La mission St-Claude

First bilingual plaque in Ontario

Erected in 1965, this is the first bilingual marker installed by the Ontario Government.

Saint-Claude Mission Site

Site of the Saint-Claude Mission which was founded in 1863 by the Oblate Fathers of Mary Immaculate and the Sisters of Charity of Ottawa called the Grey Nuns of the Cross.  

The cross that we find there today was installed in 1991 by the Heritage Society and Sainte-Marie Catholic High School.

Historic context

Missions were established in all areas penetrated by the French. This included the Iroquois country, James Bay, the western Great Lakes and beyond. The French orders and societies that worked among the Indigenous people also served the colonists of New France.

The Old Mission is considered by some as being the seed of Catholicism, education, healthcare, language, culture and agriculture in the region.

About the mission

In 1836, the Hudson’s Bay Company – located on the Quebec shore – provided chapel space to the Oblate Fathers who came to the area for a mission once a year. Hence, the Aboriginals who came to trade their furs seized the opportunity to also tend to their spiritual needs.

In 1863, the Oblate Fathers were granted permission to open a mission at the edge of Lake Temiskaming, in Ontario, in front of Fort du Québec, occupied by the Hudson’s Bay Company. After travelling for ten days, Fathers Pian and Lebret arrived, and started their chapel. Other buildings followed. Seeing so much suffering to ease, they called upon the Grey Nuns of the Cross for help.

The Nuns cared for the sick, helped the elderly, taught the orphans to read, and so much more. Settler families arrived, and would often lodge at the Saint-Claude Mission. Men who were hurt in the logging camps would go to seek medical attention. Everyone – Aboriginals, first settlers, lumberjacks and the ill, regardless of language or religion – was warmly welcomed.   

An author summarized the Nuns’ work:
327 sick people treated
504 home visits
738 needy assisted
107 orphans fostered
612 girls and 434 boys educated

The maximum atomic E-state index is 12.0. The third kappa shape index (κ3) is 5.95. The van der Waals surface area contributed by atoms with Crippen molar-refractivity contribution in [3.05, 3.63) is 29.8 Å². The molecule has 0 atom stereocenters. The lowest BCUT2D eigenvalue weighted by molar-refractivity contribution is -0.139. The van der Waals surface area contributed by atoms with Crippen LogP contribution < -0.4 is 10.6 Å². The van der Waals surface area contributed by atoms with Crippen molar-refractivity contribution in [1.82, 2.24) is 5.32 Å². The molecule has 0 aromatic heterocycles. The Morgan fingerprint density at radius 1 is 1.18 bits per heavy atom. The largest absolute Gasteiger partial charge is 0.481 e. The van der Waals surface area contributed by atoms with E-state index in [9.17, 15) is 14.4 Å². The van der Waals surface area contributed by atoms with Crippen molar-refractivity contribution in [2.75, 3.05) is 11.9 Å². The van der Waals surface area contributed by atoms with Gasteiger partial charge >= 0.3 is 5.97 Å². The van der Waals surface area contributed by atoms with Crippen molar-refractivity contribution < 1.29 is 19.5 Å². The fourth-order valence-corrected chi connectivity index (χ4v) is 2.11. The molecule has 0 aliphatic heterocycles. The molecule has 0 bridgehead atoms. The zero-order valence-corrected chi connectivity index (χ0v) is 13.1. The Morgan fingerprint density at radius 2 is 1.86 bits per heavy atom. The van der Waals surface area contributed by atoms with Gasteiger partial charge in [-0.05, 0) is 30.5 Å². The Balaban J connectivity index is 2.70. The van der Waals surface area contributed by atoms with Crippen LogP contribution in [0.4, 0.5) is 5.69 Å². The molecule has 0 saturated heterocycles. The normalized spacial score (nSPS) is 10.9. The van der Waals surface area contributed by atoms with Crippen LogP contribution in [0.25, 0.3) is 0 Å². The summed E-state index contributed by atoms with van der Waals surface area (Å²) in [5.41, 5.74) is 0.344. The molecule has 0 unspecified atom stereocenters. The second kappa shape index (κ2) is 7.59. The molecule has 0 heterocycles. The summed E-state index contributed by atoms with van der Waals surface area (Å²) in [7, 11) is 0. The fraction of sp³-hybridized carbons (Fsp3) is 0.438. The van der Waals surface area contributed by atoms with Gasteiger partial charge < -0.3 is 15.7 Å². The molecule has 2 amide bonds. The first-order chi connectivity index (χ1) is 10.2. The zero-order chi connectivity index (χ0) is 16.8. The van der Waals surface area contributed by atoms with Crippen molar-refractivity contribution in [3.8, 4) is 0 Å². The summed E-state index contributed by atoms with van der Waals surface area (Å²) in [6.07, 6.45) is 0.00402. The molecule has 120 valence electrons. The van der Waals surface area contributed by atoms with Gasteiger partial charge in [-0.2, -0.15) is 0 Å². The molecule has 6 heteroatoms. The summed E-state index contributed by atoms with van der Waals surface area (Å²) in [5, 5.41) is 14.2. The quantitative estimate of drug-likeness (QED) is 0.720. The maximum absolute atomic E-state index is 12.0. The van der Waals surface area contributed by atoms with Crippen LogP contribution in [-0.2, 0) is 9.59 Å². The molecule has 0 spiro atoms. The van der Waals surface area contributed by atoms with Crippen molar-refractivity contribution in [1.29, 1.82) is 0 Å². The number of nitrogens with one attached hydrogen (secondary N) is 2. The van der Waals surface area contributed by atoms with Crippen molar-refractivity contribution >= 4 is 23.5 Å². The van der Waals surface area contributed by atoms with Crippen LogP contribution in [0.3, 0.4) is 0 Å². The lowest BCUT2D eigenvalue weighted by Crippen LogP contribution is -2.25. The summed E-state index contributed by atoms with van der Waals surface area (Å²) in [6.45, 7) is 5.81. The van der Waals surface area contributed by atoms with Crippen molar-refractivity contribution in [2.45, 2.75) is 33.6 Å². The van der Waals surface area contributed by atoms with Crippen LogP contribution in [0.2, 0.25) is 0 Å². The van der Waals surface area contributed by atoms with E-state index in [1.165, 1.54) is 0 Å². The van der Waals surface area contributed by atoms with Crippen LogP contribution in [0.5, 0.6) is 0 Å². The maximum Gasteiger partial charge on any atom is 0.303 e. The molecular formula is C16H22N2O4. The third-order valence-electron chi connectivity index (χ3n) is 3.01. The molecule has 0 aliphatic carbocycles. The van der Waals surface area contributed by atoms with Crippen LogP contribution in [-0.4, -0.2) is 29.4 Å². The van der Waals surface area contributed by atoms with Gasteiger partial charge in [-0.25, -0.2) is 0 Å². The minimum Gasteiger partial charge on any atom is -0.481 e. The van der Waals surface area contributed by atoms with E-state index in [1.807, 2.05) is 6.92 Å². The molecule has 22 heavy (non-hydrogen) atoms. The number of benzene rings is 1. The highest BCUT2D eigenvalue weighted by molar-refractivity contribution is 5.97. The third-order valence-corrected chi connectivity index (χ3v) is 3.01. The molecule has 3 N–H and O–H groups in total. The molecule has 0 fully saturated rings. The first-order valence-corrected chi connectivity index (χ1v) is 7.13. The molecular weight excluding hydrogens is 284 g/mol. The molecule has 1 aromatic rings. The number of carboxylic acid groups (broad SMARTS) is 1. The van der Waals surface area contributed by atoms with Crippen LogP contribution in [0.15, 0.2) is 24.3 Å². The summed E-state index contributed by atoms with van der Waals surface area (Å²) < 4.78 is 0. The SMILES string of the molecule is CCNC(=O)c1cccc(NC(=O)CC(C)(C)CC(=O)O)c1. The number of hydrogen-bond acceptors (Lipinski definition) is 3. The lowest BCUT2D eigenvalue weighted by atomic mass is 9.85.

Average school attendance: 30 girls and 40 boys

In 1887, the Mission was moved to Ville-Marie as settlers were inclined to open up their land on the other side of the lake. The Sisters opened the hospital and their works continued there.  St. Claude Mission was the embryo of Catholicity, education, hospital, language, culture and agriculture in our region.

The plaque we see on the grounds is the first bilingual plaque in Ontario erected on August 15, 1965 by the government. The cross was installed in 1991 by the Heritage Society and St. Mary's Catholic Secondary School.

The 590 km Ontario portion of the Ottawa River from Lake Temiskaming to East Hawkesbury was designated as a Canadian Heritage River in 2016 for its cultural heritage values. The cultural hearland of the Algonquin people, the Ottawa River's history also includes its role as an important travel route for explorers and the fur trade, as well as its industrial use for logging and hydro development. The Ottawa River was also important to the development of Canada and the choice of Ottawa as the national capital.

Fort Temiskaming

Just in front, the other side of the lake, the Fort Témiscamingue-Obadjiwan National Historic Site of Canada illustrates the important role the fur trade once had in the Canadian economy.

Old picture

This shot of the Fort is the oldest photograph in Temiskaming. This place has been frequented for 6,000 years. It has served as a meeting and exchange place for the Anishinabe, French and English travellers who engaged in the fur trade, and French-Canadian settlers from Témiscamingue.

Fur Trade

Historically, the fur trade played a singular role in the development of Canada. It provided the motive for the exploration of much of the country. The trade remained the economic foundation of Western Canada until about 1870.

Coureurs des bois

The men who fostered the fur trade with First Nations peoples were commonly known as les coureurs de bois. These trappers and traders worked for one of the two big fur trade companies: the Hudson’s Bay Company or the Northwest Company.

About Fort Temiskaming

Lake Temiskaming acts as a natural border between Quebec and Ontario, and is a tributary of the Outaouais River, which crosses it from north to south. Missionaries and Indigenous people had long frequented Lake Temiskaming’s shores. Far before boats arrived, they would travel in birch bark canoes all the way to Hudson Bay.

In 1970, in remembrance of the fur trade, Parks Canada acquired the 66 acres of land that once comprised the trading post. Here, at the fort where the North West Company and the Hudson’s Bay Company were merged, French traders came to meet the Indigenous people. However, the arrival of logging companies pushed the animals from the forests, and furs became scarcer.

TOWARDS HUDSON BAY

On March 30, 1686, the Chevaliers de Troyes left Montreal with the brothers Le Moyen and about a hundred men. They went through Ottawa, Mattawa, Temiskaming and Abitibi, and arrived at Hudson Bay on June 20th. Their mission was to take over the English trading posts that compromised the fur trade, with a focus on the St. Lawrence. The trip was deemed successful, since the troop seized forts in Moosonee, Rupert and Albany.



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Excerpt of
On the Shores of Lake Temiskaming

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